Gerard Hehir: With great power comes no responsibility

Gerard Hehir: With great power comes no responsibility

My house is currently supplied electricity by Meridian. As soon as I can change I will because Meridian spilled water to hike electricity prices.

They got consumers to spend an extra $80 million on power unnecessarily. Clever them. The Electricity Authority has called their behaviour an “undesirable trading situation”, or “UTS”.

Where shall I start with this?  How about with the older generation who worked, paid their taxes and their power bills during the years when the hydro dams that Meridian profits from were actually built – not by the “free market”, but by the people, for the people. Now many of them are retired on a fixed income, worrying on a cold day if they can afford to turn the heater on.

What about the hundreds of thousands of workers who have lost substantial income during the pandemic, and the tens of thousands, including many low paid members of my own union, who have lost their jobs and are under severe financial pressure? The type of pressure that makes you physically sick when you see the electricity bill in the mail.

Or how about the many small businesses who are just one unexpectedly high bill away from going under.

But this takes the cake: Meridian, the company that proclaimed in its 2019 annual report that “we strive for clean energy for a fairer and healthier world”, chose to add 6000 unnecessary tonnes of carbon into the atmosphere. This is said to be the equivalent of “roughly 50,000 Toyota Corollas rolling around the country over the same period of time”.  All to fatten profits at the expense of consumers. And at the expense of our children’s future.

Meridian need to pay. Along with the other large electricity players, they have to understand how unacceptable this behaviour is. The best way to communicate is in the language they know and love above all else – the bottom line. They will lose my account and they should lose lots of others (go to Powerswitch). The regulator should also penalise them at least three times as much as consumers lost in this scam.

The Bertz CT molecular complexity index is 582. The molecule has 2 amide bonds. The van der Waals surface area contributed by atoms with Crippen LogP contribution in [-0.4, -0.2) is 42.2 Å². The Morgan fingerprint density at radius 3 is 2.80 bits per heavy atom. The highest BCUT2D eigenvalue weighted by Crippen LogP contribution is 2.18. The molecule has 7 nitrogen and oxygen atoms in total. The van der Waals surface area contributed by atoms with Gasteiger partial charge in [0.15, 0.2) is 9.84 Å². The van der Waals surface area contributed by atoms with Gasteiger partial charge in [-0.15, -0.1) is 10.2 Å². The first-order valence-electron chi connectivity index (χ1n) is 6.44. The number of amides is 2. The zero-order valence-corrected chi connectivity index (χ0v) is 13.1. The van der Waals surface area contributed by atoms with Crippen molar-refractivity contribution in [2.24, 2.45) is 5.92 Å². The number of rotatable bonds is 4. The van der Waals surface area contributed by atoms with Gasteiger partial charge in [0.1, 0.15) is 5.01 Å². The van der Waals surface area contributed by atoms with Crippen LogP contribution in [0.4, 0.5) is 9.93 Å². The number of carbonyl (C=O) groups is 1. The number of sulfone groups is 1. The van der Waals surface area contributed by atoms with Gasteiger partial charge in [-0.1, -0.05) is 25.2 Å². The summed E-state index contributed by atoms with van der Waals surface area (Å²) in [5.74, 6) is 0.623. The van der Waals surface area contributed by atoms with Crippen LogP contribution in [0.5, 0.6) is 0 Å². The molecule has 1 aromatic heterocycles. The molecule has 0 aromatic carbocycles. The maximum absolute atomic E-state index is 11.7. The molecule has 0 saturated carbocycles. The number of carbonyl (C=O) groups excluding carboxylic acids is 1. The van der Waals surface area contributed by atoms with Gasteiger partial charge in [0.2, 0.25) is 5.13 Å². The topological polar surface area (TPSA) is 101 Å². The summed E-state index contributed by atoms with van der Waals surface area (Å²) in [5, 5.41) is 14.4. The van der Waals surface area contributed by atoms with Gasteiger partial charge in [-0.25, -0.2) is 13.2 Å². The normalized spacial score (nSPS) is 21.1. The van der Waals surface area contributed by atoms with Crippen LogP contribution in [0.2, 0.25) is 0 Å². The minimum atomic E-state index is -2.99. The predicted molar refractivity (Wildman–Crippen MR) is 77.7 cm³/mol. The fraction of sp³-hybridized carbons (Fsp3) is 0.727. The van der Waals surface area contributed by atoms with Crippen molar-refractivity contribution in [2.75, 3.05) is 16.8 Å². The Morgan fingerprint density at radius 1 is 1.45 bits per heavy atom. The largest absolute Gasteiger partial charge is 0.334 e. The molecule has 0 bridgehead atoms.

The old saying is you can measure a person by the company they keep. Manipulating wholesale electricity markets like this puts them in the company of Enron – one of the worst examples of willful corporate fraud and corruption in history.

Secondly, Meridian should immediately remove this “sustainability” page from their website and replace it with an apology. Show a little shame at least.

Thirdly, Meridian is 51% owned by the government, on behalf of all of us. The Prime Minister said that climate change was the nuclear-free moment of her generation. As someone from the previous generation who protested, gathered signatures and campaigned to achieve a nuclear-free New Zealand, I want to believe her. Her government has a controlling interest on the Meridian Board. This is the moment for decisive and public action, not more words.

Fourthly, the utterly broken electricity market needs to be immediately fixed. Generation needs to be bought under public ownership and control. Let’s not kid ourselves that this is an aberration that can be fixed with a rule tweak. Other electricity retailers point out that this “situation” was just the one that could be proven: “we have watched and waited for an extreme moment where it is really clear what the behaviour is.”

And finally, these were the people at the wheel when the organisation they lead behaved so appallingly. Executive incentives will be fattened directly by the extra $80 million ripped off consumers (that’s why massive penalties are important). Some of them will have spoken at conferences about Meridian’s enduring commitment to fight global warming.

I’m not linking to their profiles to encourage anyone to harass them. I’m doing it so that, somewhere on the internet, somewhere in Google search results, their names are directly linked to a page that records the appalling behaviour they need to own.  And to fix.

Gerard Hehir is National Secretary of Unite Union

This article can be republished under a Creative Commons CC BY-ND 4.0  license. Attributions should include a link to the Democracy Project.